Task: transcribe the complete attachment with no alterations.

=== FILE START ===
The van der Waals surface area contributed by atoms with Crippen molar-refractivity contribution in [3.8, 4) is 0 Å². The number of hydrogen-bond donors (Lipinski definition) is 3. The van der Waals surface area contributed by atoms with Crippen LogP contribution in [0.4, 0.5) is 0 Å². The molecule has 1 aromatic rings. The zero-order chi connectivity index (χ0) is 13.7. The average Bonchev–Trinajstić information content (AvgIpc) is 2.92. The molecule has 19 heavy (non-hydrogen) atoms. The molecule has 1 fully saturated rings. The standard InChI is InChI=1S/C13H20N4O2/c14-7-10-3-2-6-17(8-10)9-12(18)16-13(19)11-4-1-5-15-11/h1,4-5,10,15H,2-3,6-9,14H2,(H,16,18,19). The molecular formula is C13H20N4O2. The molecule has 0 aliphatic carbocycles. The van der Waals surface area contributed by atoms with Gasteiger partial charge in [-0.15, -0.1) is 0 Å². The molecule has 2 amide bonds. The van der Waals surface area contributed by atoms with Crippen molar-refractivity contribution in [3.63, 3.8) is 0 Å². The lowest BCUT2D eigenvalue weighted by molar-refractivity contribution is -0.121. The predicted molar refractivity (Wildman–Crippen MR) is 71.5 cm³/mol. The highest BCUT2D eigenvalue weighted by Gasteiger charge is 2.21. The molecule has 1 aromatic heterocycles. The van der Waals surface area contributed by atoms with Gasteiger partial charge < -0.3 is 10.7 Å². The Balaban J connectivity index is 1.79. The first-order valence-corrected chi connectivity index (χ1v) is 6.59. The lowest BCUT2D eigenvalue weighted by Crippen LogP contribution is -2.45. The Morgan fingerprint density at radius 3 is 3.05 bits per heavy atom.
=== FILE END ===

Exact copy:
The van der Waals surface area contributed by atoms with Crippen molar-refractivity contribution in [3.8, 4) is 0 Å². The number of hydrogen-bond donors (Lipinski definition) is 3. The van der Waals surface area contributed by atoms with Crippen LogP contribution in [0.4, 0.5) is 0 Å². The molecule has 1 aromatic rings. The zero-order chi connectivity index (χ0) is 13.7. The average Bonchev–Trinajstić information content (AvgIpc) is 2.92. The molecule has 19 heavy (non-hydrogen) atoms. The molecule has 1 fully saturated rings. The standard InChI is InChI=1S/C13H20N4O2/c14-7-10-3-2-6-17(8-10)9-12(18)16-13(19)11-4-1-5-15-11/h1,4-5,10,15H,2-3,6-9,14H2,(H,16,18,19). The molecular formula is C13H20N4O2. The molecule has 0 aliphatic carbocycles. The van der Waals surface area contributed by atoms with Gasteiger partial charge in [-0.15, -0.1) is 0 Å². The molecule has 2 amide bonds. The van der Waals surface area contributed by atoms with Crippen molar-refractivity contribution in [3.63, 3.8) is 0 Å². The lowest BCUT2D eigenvalue weighted by molar-refractivity contribution is -0.121. The predicted molar refractivity (Wildman–Crippen MR) is 71.5 cm³/mol. The highest BCUT2D eigenvalue weighted by Gasteiger charge is 2.21. The molecule has 1 aromatic heterocycles. The van der Waals surface area contributed by atoms with Gasteiger partial charge < -0.3 is 10.7 Å². The Balaban J connectivity index is 1.79. The first-order valence-corrected chi connectivity index (χ1v) is 6.59. The lowest BCUT2D eigenvalue weighted by Crippen LogP contribution is -2.45. The Morgan fingerprint density at radius 3 is 3.05 bits per heavy atom.